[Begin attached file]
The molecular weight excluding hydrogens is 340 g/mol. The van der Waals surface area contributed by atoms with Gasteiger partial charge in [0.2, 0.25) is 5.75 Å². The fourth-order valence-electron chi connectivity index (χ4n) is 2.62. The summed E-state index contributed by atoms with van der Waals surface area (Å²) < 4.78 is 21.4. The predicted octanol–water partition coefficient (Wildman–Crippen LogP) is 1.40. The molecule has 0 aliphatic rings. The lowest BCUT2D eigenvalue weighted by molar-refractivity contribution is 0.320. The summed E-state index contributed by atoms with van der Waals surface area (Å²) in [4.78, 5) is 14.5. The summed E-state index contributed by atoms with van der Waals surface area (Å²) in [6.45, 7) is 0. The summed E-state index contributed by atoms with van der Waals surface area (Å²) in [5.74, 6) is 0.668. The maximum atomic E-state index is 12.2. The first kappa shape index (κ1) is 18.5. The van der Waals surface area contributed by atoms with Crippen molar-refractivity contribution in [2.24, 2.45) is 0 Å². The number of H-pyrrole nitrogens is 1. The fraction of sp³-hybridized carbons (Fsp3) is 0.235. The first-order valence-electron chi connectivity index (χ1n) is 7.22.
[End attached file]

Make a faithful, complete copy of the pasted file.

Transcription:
The molecular weight excluding hydrogens is 340 g/mol. The van der Waals surface area contributed by atoms with Gasteiger partial charge in [0.2, 0.25) is 5.75 Å². The fourth-order valence-electron chi connectivity index (χ4n) is 2.62. The summed E-state index contributed by atoms with van der Waals surface area (Å²) < 4.78 is 21.4. The predicted octanol–water partition coefficient (Wildman–Crippen LogP) is 1.40. The molecule has 0 aliphatic rings. The lowest BCUT2D eigenvalue weighted by molar-refractivity contribution is 0.320. The summed E-state index contributed by atoms with van der Waals surface area (Å²) in [4.78, 5) is 14.5. The summed E-state index contributed by atoms with van der Waals surface area (Å²) in [6.45, 7) is 0. The summed E-state index contributed by atoms with van der Waals surface area (Å²) in [5.74, 6) is 0.668. The maximum atomic E-state index is 12.2. The first kappa shape index (κ1) is 18.5. The van der Waals surface area contributed by atoms with Crippen molar-refractivity contribution in [2.24, 2.45) is 0 Å². The number of H-pyrrole nitrogens is 1. The fraction of sp³-hybridized carbons (Fsp3) is 0.235. The first-order valence-electron chi connectivity index (χ1n) is 7.22.